WHEN I went into labour at home at 26 weeks gestation, I didn't call an ambulance like I should have. I called a taxi.
This despite having had a significant haemorrhage the week before, being on strict bed rest and knowing birth was likely at any time.
I called a taxi, simply because I didn't want to believe. I told myself I'll just pop into the hospital for a check-up. Just to be safe. Self-deception, denial, optimism - whatever you want to call it - that mindset is a powerful force.
Increasingly, researchers believe we're hardwired for hope and I can believe it. It's why humankind hasn't acted to stop climate change. Perhaps it's the reason some people don't vaccinate their children. It's the voice in our head that says, "It'll be OK". And it's a story I've heard repeated a number of times by other mothers of prem babies. Mothers who very nearly didn't make it to hospital, because the desire to believe all will be OK is so pervasive.
But sometimes it isn't OK. Sometimes babies die. And sometimes mothers do too. And that's why a recent news piece on free-birthing - the intentional act of giving birth at home without medical supervision - has made waves.
Midwives believe there are a rising number of women opting to freebirth, and are concerned the number will rise further in two years when a government insurance exemption for private midwives expires.
Things could have been so different for my husband and me. Our daughter, Frankie, was one of the lucky ones. I got to the hospital in one piece and within the hour Frankie was born a featherweight at 698 grams.
She is now 10 months old and thriving, and we have modern medicine and a great hospital to thank for that.
Among the numerous, and oft-maligned, "interventions" that Frankie and I experienced were an emergency C-section, a truckload of painkillers, weeks of ventilation, heart surgery and eye surgery.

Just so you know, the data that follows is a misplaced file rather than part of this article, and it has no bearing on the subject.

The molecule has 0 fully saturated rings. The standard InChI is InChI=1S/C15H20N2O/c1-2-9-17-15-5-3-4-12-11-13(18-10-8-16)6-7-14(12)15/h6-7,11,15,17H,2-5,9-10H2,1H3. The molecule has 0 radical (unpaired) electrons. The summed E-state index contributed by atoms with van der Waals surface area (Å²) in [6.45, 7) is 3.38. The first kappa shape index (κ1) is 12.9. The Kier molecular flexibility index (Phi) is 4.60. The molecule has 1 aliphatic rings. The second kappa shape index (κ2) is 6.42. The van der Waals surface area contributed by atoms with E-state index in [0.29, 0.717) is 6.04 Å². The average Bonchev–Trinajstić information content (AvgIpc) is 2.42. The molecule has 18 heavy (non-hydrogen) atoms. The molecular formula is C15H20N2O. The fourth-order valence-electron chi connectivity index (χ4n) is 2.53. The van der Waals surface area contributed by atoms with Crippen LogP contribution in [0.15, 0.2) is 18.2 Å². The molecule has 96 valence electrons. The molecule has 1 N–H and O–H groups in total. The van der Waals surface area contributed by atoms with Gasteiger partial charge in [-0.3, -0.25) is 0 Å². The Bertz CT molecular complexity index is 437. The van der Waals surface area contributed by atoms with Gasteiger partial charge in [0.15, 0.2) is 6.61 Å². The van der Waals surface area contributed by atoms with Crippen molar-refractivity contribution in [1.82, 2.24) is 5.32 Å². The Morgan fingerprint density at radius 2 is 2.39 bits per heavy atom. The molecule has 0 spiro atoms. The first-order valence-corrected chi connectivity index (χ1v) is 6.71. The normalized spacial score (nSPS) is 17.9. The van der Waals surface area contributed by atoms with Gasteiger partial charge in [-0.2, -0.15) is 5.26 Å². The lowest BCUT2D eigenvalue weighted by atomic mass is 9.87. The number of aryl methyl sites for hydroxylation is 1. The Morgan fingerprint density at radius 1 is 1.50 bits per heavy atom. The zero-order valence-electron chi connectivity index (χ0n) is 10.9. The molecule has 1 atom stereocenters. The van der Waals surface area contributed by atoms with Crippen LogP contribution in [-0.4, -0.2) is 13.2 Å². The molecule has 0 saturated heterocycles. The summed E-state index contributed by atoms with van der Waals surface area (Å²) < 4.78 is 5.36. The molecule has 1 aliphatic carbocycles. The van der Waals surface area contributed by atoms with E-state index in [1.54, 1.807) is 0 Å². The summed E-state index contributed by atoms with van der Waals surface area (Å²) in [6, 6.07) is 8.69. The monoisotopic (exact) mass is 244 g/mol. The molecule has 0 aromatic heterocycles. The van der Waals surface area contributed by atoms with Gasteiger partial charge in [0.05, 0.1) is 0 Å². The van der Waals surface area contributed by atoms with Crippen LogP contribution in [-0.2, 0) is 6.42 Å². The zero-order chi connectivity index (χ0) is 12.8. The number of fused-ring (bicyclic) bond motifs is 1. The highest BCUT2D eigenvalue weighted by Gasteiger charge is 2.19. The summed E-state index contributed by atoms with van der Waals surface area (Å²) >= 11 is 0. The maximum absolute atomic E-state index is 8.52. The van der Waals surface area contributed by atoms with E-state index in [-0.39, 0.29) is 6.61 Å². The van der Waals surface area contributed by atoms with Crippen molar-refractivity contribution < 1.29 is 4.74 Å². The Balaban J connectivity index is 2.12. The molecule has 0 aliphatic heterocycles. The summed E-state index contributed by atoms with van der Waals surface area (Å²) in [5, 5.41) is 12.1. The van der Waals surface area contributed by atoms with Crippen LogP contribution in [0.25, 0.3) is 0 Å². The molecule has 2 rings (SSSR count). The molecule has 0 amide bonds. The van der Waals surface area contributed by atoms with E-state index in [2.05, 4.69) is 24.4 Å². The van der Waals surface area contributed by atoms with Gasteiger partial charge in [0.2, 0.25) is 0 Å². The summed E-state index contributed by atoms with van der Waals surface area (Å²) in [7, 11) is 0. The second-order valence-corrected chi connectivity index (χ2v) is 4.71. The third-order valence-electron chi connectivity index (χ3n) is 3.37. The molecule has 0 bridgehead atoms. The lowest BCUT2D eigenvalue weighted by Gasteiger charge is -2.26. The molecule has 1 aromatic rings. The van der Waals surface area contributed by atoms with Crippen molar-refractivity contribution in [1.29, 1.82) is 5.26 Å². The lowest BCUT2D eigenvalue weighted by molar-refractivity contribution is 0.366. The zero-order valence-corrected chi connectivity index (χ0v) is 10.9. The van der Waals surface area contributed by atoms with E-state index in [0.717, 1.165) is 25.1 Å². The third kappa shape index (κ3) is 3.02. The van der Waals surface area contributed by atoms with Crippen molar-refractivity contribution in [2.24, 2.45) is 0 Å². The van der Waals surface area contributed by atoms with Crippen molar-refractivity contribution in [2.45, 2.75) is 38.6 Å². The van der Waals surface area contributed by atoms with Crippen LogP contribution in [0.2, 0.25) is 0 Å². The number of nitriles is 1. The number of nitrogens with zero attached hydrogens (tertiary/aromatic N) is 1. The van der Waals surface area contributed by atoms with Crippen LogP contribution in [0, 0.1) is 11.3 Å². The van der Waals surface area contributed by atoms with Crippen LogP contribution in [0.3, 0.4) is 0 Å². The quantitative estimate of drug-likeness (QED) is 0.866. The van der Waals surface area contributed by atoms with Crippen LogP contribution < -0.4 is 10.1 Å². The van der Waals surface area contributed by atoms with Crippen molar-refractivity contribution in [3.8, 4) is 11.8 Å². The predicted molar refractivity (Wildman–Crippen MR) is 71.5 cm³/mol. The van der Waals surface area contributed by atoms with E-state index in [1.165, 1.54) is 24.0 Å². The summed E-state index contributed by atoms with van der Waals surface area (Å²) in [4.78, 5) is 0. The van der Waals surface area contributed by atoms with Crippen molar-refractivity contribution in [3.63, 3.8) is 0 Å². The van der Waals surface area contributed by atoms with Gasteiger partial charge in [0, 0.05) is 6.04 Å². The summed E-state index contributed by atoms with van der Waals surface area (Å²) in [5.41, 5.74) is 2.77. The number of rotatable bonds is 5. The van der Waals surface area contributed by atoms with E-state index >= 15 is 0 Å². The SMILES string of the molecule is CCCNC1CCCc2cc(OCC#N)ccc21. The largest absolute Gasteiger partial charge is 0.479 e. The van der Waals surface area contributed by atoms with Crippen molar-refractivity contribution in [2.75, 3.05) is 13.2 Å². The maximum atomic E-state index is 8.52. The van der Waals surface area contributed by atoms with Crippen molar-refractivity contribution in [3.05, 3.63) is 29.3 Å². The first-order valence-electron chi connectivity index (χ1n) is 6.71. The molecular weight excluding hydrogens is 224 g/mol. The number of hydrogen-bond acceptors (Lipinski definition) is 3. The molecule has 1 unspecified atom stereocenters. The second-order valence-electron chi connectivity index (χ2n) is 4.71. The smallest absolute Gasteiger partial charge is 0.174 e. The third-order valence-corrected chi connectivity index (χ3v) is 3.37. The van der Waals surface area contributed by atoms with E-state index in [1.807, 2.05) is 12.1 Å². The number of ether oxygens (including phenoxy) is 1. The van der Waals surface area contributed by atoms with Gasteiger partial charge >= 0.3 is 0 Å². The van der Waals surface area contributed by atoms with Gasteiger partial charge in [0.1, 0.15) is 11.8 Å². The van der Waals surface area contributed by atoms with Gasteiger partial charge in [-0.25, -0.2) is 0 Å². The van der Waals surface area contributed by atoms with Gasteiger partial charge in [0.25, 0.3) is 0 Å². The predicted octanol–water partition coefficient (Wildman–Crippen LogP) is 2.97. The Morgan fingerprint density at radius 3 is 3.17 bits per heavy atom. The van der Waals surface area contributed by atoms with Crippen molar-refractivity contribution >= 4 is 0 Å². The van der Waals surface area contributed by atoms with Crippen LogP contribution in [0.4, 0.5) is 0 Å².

In fact, Frankie had just about as much intervention as one little person can endure. For six weeks, we didn't know if she would live or die. And throughout all that time, and for the full 19 weeks she was in hospital, and even now, my husband and I are consumed with gratitude. Not just for the humans who saved her life, but for the machines and the drugs and the decades of research that all contributed.
After that experience, I cannot imagine taking a punt on freebirthing. But then I was probably never likely to be a proponent of it. I'm too pragmatic. Too much a fan of insurance policies. Too cynical of the idea that natural is always best.
Because if natural was always best, would 800 women around the world die every day from pregnancy or birth-related causes?
Sometimes I wonder what the formerly middle-class women trapped in terrorist-controlled territories of the Middle East would make of a woman in Australia willingly forsaking medical support to birth their baby at home?
All over the globe, women birth amid war and famine, or simply alone without medical support or even a clean bed to lie on. So yes, birth is a natural thing. But of those 300,000 women who die every year, most die from entirely preventable injuries.
I am a strong supporter of women's rights and I have no doubt there are scenarios where homebirthing with a trained professional in attendance can be a good choice for mother and child: when a woman has had at least one uncomplicated birth before; when the pregnancy has been low-risk; when an adequate hospital is nearby if an emergency arises.
But then again, I ticked all those boxes and still experienced an unexplained placental abruption. And in that moment, something abstract, theoretical even, became real for me. Sometimes insurance policies exist for a reason.
Birth is a messy, complex, emotional thing and every woman should make up their own mind as to what level of risk they're prepared to take. But at least in this household, we're big fans of "interventions".
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